Financial technology -- from digital payment processing to internet-based banking and services search companies -- are nothing new, but the industry gained serious momentum in the last decade. Added convenience, new features, and shifting consumer preferences led to the fast rise of e-commerce and digital money management along with it. Many stocks in the industry turned in triple-digit-percentage returns as a result.

Fintech could be just getting started, though, especially in developing markets around the globe where cash is still by far the preferred method of doing business and traditional banking services are scarce. With a new year and new decade now here, adding fintech stocks to the portfolio is a resolution worth considering.

Bringing much needed services to the masses

Even after big returns the last few years, fintech is still a fast-growing industry. According to various researchers, spending on fintech is expected to grow in the low 20% range each year through the next few years, topping $300 billion by 2023. Emerging economies in Asia and Latin America are expanding the fastest.

That should bode well for companies like Alibaba and Tencent that have a stranglehold on the market in China, and fast-growing outfits like MercadoLibre and StoneCo in Latin America. However, that doesn't mean investors need to get too hung up on geographic positioning. Developing countries offer the highest growth, but fintech has momentum around the globe. E-commerce continues to be a leading driver of the movement, helping spur on digital payments expansion and other digital banking technology.  

Thus, outside of regional fintech plays, payment processing companies Visa (NYSE:V), Mastercard (NYSE:MA), and PayPal (NASDAQ:PYPL) are some of my favorite stocks and one of the easiest ways to play the fintech boom. Well established around the globe and benefiting from steady adoption of cashless transactions and digital finance services, all three should continue to post more than respectable growth in 2020 and beyond.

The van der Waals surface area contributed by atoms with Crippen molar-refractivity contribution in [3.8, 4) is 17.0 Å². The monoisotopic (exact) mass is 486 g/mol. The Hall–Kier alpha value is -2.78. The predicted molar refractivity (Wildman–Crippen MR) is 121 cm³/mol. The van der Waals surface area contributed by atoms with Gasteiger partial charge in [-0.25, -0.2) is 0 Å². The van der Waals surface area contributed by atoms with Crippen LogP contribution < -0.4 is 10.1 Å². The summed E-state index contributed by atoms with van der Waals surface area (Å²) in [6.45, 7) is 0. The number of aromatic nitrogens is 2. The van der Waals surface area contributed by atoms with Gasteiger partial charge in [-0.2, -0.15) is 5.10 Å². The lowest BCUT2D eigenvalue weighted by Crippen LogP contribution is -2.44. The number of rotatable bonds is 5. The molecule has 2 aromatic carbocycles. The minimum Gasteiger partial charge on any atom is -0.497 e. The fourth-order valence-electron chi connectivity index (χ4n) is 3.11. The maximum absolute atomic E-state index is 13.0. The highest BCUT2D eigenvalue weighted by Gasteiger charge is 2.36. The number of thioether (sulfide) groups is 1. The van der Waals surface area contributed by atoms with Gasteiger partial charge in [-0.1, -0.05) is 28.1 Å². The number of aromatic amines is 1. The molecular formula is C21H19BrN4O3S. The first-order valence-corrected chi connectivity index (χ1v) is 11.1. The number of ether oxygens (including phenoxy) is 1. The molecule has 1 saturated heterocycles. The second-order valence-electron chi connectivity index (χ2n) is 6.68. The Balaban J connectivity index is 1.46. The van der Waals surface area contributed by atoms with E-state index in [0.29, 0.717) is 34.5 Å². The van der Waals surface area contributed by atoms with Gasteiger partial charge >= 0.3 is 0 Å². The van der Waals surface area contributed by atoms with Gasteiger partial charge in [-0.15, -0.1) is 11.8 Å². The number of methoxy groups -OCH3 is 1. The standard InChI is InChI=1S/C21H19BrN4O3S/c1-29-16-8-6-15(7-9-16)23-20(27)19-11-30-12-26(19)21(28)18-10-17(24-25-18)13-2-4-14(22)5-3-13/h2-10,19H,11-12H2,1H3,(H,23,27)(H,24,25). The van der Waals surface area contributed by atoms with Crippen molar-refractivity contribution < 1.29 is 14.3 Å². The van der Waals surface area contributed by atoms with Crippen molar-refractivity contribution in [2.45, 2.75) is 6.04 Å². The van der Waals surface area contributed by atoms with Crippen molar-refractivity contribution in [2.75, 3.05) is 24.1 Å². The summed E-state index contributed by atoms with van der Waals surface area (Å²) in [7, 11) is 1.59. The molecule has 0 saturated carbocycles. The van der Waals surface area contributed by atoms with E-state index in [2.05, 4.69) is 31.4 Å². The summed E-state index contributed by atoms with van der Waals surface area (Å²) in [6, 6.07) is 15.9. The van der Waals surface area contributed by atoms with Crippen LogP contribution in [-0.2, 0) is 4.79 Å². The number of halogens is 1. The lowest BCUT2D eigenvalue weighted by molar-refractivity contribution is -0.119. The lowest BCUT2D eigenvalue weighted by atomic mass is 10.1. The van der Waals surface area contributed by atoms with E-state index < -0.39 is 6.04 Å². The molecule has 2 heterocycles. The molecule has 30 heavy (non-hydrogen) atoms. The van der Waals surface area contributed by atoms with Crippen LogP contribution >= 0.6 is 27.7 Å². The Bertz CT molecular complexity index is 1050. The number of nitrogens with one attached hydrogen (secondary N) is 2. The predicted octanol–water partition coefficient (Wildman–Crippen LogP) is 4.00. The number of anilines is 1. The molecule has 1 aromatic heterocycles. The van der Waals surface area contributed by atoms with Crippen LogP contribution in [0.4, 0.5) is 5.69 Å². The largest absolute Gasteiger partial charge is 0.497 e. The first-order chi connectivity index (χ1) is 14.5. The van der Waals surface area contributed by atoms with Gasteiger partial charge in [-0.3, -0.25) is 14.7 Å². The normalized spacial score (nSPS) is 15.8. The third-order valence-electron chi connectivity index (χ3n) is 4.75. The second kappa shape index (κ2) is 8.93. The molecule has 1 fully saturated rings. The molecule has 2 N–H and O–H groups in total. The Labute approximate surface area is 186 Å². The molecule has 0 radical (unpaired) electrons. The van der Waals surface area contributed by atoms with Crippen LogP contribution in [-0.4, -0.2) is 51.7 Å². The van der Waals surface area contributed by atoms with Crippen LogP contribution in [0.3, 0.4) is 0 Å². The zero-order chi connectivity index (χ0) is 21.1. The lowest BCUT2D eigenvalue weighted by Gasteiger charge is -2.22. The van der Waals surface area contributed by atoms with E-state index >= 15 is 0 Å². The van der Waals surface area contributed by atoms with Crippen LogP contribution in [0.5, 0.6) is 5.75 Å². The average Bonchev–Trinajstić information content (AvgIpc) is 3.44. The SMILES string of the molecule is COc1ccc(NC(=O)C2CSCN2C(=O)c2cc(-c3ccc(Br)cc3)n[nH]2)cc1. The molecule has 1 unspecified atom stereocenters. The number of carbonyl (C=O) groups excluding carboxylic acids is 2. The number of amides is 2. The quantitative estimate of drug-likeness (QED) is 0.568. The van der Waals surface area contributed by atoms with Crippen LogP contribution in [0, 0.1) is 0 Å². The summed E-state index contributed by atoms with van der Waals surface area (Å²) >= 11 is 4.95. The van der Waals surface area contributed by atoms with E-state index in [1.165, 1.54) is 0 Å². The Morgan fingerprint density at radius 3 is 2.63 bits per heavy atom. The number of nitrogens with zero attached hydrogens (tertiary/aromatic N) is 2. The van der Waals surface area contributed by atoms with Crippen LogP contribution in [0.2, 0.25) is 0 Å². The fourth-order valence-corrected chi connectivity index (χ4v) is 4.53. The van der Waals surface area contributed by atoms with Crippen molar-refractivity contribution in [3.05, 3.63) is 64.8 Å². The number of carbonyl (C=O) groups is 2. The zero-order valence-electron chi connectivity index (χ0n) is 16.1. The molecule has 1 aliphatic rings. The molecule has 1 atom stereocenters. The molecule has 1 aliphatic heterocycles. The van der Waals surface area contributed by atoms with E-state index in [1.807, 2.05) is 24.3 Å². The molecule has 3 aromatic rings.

A woman off-screen shown holding a credit card and inputting the info into a laptop.

Image source: Getty Images.

Not exactly cheap, but...

One drawback that may stop some investors from buying into fintech, though, is that valuations for many appear to be stretched. However, high growth always comes at a cost. Let's take digital payments leader Visa as an example. Trailing one-year and expected one-year forward price-to-earnings ratios are at 35.4 and 26.0, respectively. That's a steep premium over the current 25.2 and 19.6 trailing and forward P/E ratios for the S&P 500 index. But, as a result of a formidable 66% operating profit margin, Visa was able to convert an 11% increase in revenue into an 18% adjusted earnings-per-share gain during its 2019 fiscal year.

Those kinds of returns for Visa and its peers likely aren't over. Within the broader fintech universe, digital payment processing should increase in the mid-teens percentage range over the next five years -- according to tech researchers Mordor Intelligence and Grand View Research. Premium pricing should come as no surprise, then, for companies like Visa, Mastercard (forward P/E of 33.0), and PayPal (forward P/E of 31.1). Should double-digit expansion for the top and bottom lines continue, the current high price tags won't be an issue.

Recent consolidation laying the groundwork for growth

In spite of torrid growth, fintech has seen rounds of consolidation recently. Point-of-sale providers like Fiserv (NASDAQ:FISV) and Global Payments (NYSE:GPN) in developed markets have merged with peers as growth has slowed. Operators of payment networks like Visa and Mastercard have been steadily making acquisitions, adding cross-border money movement technology and security services to their portfolios. And PayPal has made some big moves this year, too, buying its way into China's fast-growing digital economy -- making it the first non-Chinese fintech firm allowed to do so -- and also making a $4 billion splash with the purchase of e-commerce shopping tool Honey.

Thus, with the kickoff of another decade, fintech stocks have set themselves up well for another run higher via consolidation. Innovation is continuing, and global consumer adoption of digital tools is rising fast. For growth investors with the time to wait out the inevitable ups and downs (plan on owning them for at least five years, 10 is even better), buying fintech stocks in 2020 is a worthy resolution.